United States District Court, N.D. Texas, Dallas Division
UNITED STATES OF AMERICA, ex rel. MISTY WALL, Plaintiff,
VISTA HOSPICE CARE, INC. d/b/a VISTACARE, and VISTACARE, INC., Defendants.
MEMORANDUM OPINION AND ORDER
BARBARA M.G. LYNN CHIEF JUDGE.
the Court is a Motion for Reconsideration of Order Granting
Motion for Summary Judgment [ECF #420], filed by Relator
Misty Wall. For the reasons stated, the Motion is DENIED.
a qui tam case brought by Relator against Defendants
Vista Hospice Care, Inc. and VistaCare, Inc., on behalf of
the United States for alleged violations of the False Claims
Act (“FCA”), 31 U.S.C. §3729, et
seq., in connection with Medicare Hospice Benefit
(“MHB”) reimbursement claims submitted by
Defendants between 2003 and 2012. Relator alleges that
Defendants violated the FCA by: (1) causing patients who were
not eligible for the MHB to be certified as eligible and then
submitting reimbursement claims for ineligible patients; (2)
falsely certifying compliance with the Anti-Kickback Statute,
42 U.S.C. §1320a-7b(b)(1-2); and (3) terminating
Relator's employment in retaliation for her complaints
that Defendants were committing Medicare fraud. On May 6,
2016, the Court held a hearing on several motions, including
Defendants' motion for summary judgment. For the reasons
stated on the record at the May 6, 2016 hearing, as well as
the reasons set forth in a Memorandum Opinion and Order dated
June 20, 2016, see United States ex rel. Wall v. Vista
Hospice Care, Inc., 2016 WL 3449833 (N.D. Tex. Jun. 20,
2016), the Court granted Defendants' summary judgment
motion as to all of Relator's claims and causes of
action, except her claim for retaliation.
Relator advised the Court that she desired to appeal the
summary judgment order, the Court directed the parties to
attend mediation. On September 1, 2016, Relator and
Defendants mediated their dispute and settled Relator's
retaliation claim, subject to certain conditions, including
that the Court agree to stay the litigation for six months.
The parties subsequently filed a Stipulation of Dismissal,
dismissing with prejudice Relator's retaliation claim,
and the Court entered an Order staying the case through
February 28, 2017.
March 1, 2017, Relator filed her Motion for Reconsideration
on the ground that she has discovered new evidence that is
relevant to her claim that Defendants violated the FCA by
submitting MHB reimbursement claims for ineligible patients.
Specifically, Relator asserts that, on or about November 15,
2016, her counsel discovered a September 20, 2016 press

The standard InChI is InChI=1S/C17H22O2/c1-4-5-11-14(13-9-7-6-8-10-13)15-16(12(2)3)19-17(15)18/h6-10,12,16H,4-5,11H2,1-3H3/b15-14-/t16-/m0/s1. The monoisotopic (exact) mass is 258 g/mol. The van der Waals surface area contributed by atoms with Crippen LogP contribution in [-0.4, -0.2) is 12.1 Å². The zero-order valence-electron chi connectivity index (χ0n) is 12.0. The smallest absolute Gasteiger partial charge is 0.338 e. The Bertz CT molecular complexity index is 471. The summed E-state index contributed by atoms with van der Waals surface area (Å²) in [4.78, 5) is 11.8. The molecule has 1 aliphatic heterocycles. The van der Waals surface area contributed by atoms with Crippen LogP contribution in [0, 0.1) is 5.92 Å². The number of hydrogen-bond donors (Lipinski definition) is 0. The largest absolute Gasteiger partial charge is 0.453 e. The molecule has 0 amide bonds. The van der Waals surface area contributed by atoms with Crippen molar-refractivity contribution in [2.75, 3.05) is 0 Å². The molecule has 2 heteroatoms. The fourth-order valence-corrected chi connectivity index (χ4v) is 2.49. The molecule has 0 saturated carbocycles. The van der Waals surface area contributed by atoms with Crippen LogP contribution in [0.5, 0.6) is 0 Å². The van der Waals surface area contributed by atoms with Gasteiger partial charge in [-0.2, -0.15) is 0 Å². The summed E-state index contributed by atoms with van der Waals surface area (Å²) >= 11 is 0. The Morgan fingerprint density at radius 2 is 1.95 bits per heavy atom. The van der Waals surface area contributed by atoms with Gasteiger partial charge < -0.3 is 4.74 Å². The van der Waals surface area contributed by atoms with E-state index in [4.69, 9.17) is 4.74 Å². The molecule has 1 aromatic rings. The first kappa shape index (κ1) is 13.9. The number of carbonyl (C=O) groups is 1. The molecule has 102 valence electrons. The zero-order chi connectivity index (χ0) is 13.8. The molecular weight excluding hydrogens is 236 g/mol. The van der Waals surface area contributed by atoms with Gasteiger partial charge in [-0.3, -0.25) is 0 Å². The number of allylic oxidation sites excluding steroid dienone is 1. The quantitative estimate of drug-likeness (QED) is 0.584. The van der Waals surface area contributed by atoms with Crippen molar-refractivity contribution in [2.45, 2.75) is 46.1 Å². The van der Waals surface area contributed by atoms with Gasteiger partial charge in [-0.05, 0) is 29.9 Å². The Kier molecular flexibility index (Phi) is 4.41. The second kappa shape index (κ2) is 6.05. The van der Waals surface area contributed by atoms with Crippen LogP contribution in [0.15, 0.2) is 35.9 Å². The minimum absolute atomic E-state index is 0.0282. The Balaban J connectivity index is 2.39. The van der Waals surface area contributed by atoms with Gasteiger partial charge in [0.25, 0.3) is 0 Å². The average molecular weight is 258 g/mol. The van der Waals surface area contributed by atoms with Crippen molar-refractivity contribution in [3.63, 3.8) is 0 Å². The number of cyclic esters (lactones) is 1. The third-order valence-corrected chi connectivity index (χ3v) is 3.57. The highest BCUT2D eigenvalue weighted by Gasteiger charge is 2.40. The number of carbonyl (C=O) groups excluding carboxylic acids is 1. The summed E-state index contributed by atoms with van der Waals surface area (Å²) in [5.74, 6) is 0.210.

release issued by the Office of Inspector General for the
Department of Health and Human Services (“OIG”),
describing a $3 million penalty levied against Kindred Health
Care, Inc. (“Kindred”), the parent and successor
of the Defendant entities in this case. The press
release, entitled “HHS's Office of Inspector
General Levies Largest Penalty under a Corporate Integrity
Agreement against Nation's Biggest Provider of Post-Acute
Care, ” states in its entirety:
Kindred Health Care, Inc., the nation's largest provider
of post-acute care, including hospice and home health
services, has paid a penalty of more than $3 million for
failing to comply with a corporate integrity agreement (CIA)
with the Federal Government, Department of Health and Human
Services' Inspector General Daniel R. Levinson announced
It is the largest penalty for violations of a CIA to date,
the Office of Inspector General (OIG) said.
The record penalty resulted from Kindred's failure to
correct improper billing practices in the fourth year of the
five-year agreement. OIG made several unannounced site visits
to Kindred facilities and found ongoing violations.
“This penalty should send a signal to providers that
failure to implement these requirements will have serious
consequences, ” Mr. Levinson said. “We will
continue to closely monitor Kindred's compliance with the
OIG negotiates CIAs with Medicare providers who have settled
allegations of violating the False Claims Act. Providers
agree to a number of corrective actions, including outside
scrutiny of billing practices. In exchange, OIG agrees not to
seek to exclude providers from participating in Medicare,
Medicaid, or other Federal health care programs. CIAs
typically last five years.
In this case, CIA-required audits performed by Kindred's
internal auditors in 2013, 2014, and 2015 found that the
company and its predecessors had failed to implement policies
and procedures required by the CIA and that poor claims
submission practices had led to significant error rates and
overpayments by Medicare.
Kindred was billing Medicare for hospice care for patients
who were ineligible for hospice services or who were not
eligible for the highest level and most highly paid category
of service, OIG said.
The Medicare hospice benefits covers services for
beneficiaries with terminal illnesses who have life
expectancies of six months or less. When patients elect
hospice, they agree to strop receiving curative treatment and
in its place receive palliative care. Benefits are largely
for pain relief, respite care and grief and loss counseling
for the patient and the ...